He also provides pointers to other calculus problems, citing specific skills you need to accomplish each one.

This book includes problems relating to limits, acceleration, derivatives, velocity, continuity, tangent lines, and integrals and some tough topics such as formal Riemann sums and epsilon-delta proofs.

With how Kelly presented solutions, it is not surprising that many readers recommend it for self-study. He even puts a skull icon on specific problems, so you know which are especially challenging.

It must be mentioned that “The Humongous Book of Calculus Problem” does not provide a comprehensive discussion on calculus concepts, so if you are still lacking the basics, this is probably not for you.

#7
Mark Ryan’s “Calculus For Dummies (For Dummies (Lifestyle)” is a user-friendly guide for anyone who wants to learn calculus without breaking a sweat.

The book makes calculus manageable by breaking down differentiation and integration processes into digestible, easy-to-understand concepts.

It will guide you step by step through each operation and solution, expounding on the “hows” and “whys” in plain English and not math-speak.

By eliminating jargon, Ryan makes it easy for anyone to follow his explanations.

Some of the topics covered are:

·       What calculus is and why it works

·       An algebra and trigonometry review

·       The lowdown on limits

·       How to use differentiation

·       Integration techniques

·       Infinite series

·       Clever calculus shortcuts

“Calculus For Dummies “ will provide you with accessible tools, allowing you to solve mathematical problems with confidence.

You will also gain a deeper understanding of new concepts and ideas and essential operations and solutions.

With this comprehensive study guide, you will find the motivation to study such an intimidating subject as calculus.

#8
“Infinite Powers: How Calculus Reveals the Secrets of the Universe” by Steven Strogatz is an easy-to-read study on the importance of Calculus using a historical perspective.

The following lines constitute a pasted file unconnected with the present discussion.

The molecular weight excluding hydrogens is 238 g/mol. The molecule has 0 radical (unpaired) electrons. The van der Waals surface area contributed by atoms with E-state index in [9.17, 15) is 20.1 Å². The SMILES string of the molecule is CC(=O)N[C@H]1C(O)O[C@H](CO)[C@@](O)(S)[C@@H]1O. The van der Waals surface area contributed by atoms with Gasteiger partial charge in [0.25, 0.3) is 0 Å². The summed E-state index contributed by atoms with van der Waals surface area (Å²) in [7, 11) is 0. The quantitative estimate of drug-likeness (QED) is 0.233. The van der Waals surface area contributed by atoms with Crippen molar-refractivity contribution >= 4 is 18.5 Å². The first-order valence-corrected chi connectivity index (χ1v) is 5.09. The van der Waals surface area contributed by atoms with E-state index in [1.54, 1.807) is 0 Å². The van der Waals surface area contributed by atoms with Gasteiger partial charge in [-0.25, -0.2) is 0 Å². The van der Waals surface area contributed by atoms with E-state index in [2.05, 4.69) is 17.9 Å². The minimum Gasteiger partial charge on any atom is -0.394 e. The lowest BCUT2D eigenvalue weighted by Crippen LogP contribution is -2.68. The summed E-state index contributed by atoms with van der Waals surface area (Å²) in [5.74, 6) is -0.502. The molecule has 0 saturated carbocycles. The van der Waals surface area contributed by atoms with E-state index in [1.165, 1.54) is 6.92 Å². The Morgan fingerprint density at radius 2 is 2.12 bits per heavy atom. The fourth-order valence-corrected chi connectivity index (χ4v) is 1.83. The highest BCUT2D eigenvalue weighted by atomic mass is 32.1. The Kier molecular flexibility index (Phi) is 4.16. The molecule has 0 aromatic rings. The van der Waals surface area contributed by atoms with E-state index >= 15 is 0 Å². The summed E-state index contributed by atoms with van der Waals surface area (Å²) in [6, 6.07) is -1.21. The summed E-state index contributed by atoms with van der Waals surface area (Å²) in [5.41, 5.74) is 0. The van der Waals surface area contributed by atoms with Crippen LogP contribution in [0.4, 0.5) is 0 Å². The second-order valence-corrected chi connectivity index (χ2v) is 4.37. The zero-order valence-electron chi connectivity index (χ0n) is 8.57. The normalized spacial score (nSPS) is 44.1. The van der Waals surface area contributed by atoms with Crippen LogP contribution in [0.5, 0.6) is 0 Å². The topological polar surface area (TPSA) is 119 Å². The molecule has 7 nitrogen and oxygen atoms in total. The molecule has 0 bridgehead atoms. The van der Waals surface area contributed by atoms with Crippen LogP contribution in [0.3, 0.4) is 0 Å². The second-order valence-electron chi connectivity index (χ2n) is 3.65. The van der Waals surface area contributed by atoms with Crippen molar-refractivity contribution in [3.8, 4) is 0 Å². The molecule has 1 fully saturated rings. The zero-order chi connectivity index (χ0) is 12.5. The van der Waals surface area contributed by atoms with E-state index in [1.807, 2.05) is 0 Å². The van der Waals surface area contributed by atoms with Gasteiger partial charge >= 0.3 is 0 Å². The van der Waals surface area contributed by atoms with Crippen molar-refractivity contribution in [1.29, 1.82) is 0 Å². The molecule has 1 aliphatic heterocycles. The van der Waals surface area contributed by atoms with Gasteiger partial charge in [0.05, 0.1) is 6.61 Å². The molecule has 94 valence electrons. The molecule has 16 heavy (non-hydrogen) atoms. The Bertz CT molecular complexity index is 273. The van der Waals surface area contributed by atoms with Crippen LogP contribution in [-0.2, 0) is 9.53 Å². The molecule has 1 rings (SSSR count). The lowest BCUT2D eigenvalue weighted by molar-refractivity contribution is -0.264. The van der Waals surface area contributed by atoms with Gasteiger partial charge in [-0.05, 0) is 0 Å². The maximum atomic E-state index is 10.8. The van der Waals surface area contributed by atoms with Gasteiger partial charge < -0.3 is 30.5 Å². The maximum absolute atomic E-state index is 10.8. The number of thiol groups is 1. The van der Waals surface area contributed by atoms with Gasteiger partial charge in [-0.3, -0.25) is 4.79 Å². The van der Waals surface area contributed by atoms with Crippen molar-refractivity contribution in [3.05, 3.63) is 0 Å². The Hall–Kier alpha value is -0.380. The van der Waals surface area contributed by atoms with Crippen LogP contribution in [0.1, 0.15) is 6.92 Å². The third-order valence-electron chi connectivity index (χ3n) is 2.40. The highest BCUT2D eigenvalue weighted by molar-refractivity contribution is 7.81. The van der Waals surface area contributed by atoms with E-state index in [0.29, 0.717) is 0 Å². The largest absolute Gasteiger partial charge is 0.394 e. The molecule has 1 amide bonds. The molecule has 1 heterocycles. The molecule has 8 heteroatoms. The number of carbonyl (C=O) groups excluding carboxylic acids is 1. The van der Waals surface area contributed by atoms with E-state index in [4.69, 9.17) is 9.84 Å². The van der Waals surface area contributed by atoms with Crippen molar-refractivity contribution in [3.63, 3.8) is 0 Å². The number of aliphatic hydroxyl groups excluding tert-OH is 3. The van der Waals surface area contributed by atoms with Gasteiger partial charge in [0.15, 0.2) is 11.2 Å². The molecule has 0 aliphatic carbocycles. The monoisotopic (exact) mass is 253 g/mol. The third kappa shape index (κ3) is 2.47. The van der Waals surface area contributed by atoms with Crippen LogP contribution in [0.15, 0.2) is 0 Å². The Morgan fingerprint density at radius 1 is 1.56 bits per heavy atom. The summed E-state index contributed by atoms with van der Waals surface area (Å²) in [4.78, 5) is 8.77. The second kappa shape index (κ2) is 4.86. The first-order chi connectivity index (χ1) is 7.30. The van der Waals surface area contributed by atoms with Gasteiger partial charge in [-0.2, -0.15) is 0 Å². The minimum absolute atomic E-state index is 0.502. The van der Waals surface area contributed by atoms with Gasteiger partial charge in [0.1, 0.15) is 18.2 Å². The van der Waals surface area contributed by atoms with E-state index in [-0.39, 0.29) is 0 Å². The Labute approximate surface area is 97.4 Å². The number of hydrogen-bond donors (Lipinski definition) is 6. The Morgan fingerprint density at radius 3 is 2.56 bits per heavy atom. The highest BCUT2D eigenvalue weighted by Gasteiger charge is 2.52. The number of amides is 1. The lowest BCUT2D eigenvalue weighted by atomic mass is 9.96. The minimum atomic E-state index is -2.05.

The book offers a comprehensive account of where calculus came from and where it is going next.

Strogatz starts his narrative by citing the discipline’s modest beginnings in ancient Greece, then centuries later when Galileo examined the connection between the pendulum’s length and movement.

The known rivalry between calculus innovators Isaac Newton and Gottfried Wilhelm Leibniz is also mentioned, as well as the great partnerships between astronomers Johannes Kepler and Tycho Brahe.

The book reminds that calculus has real-world applications, from plotting spacecraft course and designing microwave ovens to fighting HIV and other illnesses.

It is not the typical textbook that presents theorems and formulas. Instead, it takes calculus to a different level, making it more exciting and fun for readers.

Strogatz’s discussion is accessible and straightforward. He uses fewer equations and plenty of diagrams.

Informative and interesting, “Infinite Powers: How Calculus Reveals the Secrets of the Universe” is a must-read for students and mathematics instructors.

#9
Calculus (11th Edition) by Ron Larson and Bruce Edwards is an innovative resource for anyone hoping to strengthen their grasp of calculus.

Integrating print, media, and technology, the book is an efficient aid in learning and teaching.

With its effective pedagogy, the book addresses the needs of varied teaching and learning styles and environments, carefully integrating interesting and challenging content.